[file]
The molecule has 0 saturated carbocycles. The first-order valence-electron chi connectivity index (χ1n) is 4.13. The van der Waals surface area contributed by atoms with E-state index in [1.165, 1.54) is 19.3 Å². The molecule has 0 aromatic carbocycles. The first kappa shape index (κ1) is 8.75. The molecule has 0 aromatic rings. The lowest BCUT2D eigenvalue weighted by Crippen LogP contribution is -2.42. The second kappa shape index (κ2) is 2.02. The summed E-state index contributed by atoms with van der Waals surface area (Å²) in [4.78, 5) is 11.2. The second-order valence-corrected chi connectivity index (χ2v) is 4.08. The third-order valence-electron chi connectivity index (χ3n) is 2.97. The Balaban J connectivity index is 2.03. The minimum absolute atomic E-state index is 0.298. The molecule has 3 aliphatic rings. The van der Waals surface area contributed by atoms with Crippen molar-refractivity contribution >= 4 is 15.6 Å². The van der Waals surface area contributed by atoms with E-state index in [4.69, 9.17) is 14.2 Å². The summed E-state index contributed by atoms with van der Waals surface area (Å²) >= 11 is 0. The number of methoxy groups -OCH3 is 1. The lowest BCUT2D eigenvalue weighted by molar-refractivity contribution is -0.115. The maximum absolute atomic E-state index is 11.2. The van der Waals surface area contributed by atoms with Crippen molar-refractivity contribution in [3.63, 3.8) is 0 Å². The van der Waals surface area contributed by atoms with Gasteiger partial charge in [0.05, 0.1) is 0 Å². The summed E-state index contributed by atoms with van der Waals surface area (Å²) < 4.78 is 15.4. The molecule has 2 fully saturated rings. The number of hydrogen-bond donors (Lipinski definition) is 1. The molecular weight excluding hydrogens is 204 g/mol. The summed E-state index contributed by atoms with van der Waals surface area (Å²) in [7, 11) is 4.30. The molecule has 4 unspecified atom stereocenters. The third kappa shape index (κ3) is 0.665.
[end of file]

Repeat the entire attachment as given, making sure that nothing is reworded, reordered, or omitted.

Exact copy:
The molecule has 0 saturated carbocycles. The first-order valence-electron chi connectivity index (χ1n) is 4.13. The van der Waals surface area contributed by atoms with E-state index in [1.165, 1.54) is 19.3 Å². The molecule has 0 aromatic carbocycles. The first kappa shape index (κ1) is 8.75. The molecule has 0 aromatic rings. The lowest BCUT2D eigenvalue weighted by Crippen LogP contribution is -2.42. The second kappa shape index (κ2) is 2.02. The summed E-state index contributed by atoms with van der Waals surface area (Å²) in [4.78, 5) is 11.2. The second-order valence-corrected chi connectivity index (χ2v) is 4.08. The third-order valence-electron chi connectivity index (χ3n) is 2.97. The Balaban J connectivity index is 2.03. The minimum absolute atomic E-state index is 0.298. The molecule has 3 aliphatic rings. The van der Waals surface area contributed by atoms with Crippen molar-refractivity contribution >= 4 is 15.6 Å². The van der Waals surface area contributed by atoms with E-state index in [4.69, 9.17) is 14.2 Å². The summed E-state index contributed by atoms with van der Waals surface area (Å²) >= 11 is 0. The number of methoxy groups -OCH3 is 1. The lowest BCUT2D eigenvalue weighted by molar-refractivity contribution is -0.115. The maximum absolute atomic E-state index is 11.2. The van der Waals surface area contributed by atoms with Crippen molar-refractivity contribution in [3.63, 3.8) is 0 Å². The van der Waals surface area contributed by atoms with Gasteiger partial charge in [0.05, 0.1) is 0 Å². The summed E-state index contributed by atoms with van der Waals surface area (Å²) < 4.78 is 15.4. The molecule has 2 fully saturated rings. The number of hydrogen-bond donors (Lipinski definition) is 1. The molecular weight excluding hydrogens is 204 g/mol. The summed E-state index contributed by atoms with van der Waals surface area (Å²) in [7, 11) is 4.30. The molecule has 4 unspecified atom stereocenters. The third kappa shape index (κ3) is 0.665.